The new tax year, effective from 6 April 2019, brings changes to income tax allowances and bands. The following updates now apply.
Rates of Tax
While the basic rate of tax will remain at 20%, the 2019/20 basic rate band – the threshold above which income is taxable at this rate – has increased by £3,000 from £34,500 to £37,500.
In addition, the threshold at which the 40% higher rate tax band applies reaches £50,000.
Individuals with taxable income over £150,000 will continue to pay income tax at an additional rate of 45% on their top slice of taxable income.
Interestingly, the personal allowance, previously £11,850, increased by £650 on the 6 April to £12,500. However, for individuals with an ‘adjusted net income’ of over £100,000, the personal allowance continues to be reduced by £1 for every £2 of income over £100,000 – until it tapers to nil as a person’s adjusted net income reaches £125,000.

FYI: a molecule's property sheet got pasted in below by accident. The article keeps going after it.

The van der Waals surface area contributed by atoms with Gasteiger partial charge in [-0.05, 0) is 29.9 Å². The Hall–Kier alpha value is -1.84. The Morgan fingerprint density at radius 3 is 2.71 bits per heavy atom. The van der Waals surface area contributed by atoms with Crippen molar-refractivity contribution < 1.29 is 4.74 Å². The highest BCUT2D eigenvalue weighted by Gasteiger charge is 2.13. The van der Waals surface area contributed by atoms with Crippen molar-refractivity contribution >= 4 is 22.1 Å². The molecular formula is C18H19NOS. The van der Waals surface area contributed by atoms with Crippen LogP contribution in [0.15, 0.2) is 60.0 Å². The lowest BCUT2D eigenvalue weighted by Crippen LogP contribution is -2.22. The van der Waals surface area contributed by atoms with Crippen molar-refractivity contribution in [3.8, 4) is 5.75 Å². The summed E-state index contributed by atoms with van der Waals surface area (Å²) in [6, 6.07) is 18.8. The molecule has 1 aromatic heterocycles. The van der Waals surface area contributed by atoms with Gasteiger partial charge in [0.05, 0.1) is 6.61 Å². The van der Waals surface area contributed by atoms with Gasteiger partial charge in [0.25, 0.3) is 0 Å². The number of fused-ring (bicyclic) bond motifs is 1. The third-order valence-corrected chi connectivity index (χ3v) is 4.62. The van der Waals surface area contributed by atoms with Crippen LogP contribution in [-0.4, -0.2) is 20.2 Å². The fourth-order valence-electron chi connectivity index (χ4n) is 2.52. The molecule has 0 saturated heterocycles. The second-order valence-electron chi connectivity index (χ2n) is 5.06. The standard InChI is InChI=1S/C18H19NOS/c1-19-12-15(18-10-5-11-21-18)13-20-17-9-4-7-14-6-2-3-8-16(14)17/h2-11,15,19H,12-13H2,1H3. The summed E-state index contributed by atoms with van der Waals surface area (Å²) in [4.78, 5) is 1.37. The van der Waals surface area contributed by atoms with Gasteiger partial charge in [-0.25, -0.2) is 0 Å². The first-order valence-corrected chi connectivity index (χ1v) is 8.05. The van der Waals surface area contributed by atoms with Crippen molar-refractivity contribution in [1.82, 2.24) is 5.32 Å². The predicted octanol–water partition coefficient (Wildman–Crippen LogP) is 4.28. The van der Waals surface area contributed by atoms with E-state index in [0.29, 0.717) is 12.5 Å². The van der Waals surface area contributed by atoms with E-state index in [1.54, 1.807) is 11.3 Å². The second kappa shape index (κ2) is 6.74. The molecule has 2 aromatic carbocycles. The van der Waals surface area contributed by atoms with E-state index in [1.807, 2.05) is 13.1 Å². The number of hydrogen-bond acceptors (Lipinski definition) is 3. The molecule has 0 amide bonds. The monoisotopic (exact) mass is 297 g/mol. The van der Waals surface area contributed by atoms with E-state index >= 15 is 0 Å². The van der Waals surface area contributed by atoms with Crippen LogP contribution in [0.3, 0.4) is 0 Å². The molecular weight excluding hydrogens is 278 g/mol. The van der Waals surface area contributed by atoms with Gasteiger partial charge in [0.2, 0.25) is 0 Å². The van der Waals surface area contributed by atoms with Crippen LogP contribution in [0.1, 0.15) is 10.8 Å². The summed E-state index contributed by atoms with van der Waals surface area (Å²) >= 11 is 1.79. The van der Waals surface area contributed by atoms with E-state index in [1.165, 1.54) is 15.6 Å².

Where one part of a couple, who are either married or in a civil partnership, does not pay income tax – or has a taxable income below their personal allowance – they are entitled to transfer 10% of their unused personal allowance to their partner or spouse. This is provided that the recipient is no more than a basic rate taxpayer.
Welsh Income Tax Updates
From April 2019, the Welsh government now enjoys income tax rate-setting powers. For the 2019/20 tax year, it has been decided that Welsh Income Tax Rates will be kept at a level that leaves Welsh taxpayers in the same position as their English and Northern Irish counterparts.
Scottish Income Tax Rates
The rates of income tax in Scotland are different from the rest of the UK, as follows:
Scottish income tax: 2019-2020
|Over £12,500 – £14,549||Starter Rate||19%|
|Over £14,549 – £24,944||Scottish Basic Rate||20%|
|Over £24,944 – £43,430||Intermediate Rate||21%|
|Over £43,430 – £150,000||Higher Rate||41%|
|Over £150,000||Top Rate||46%|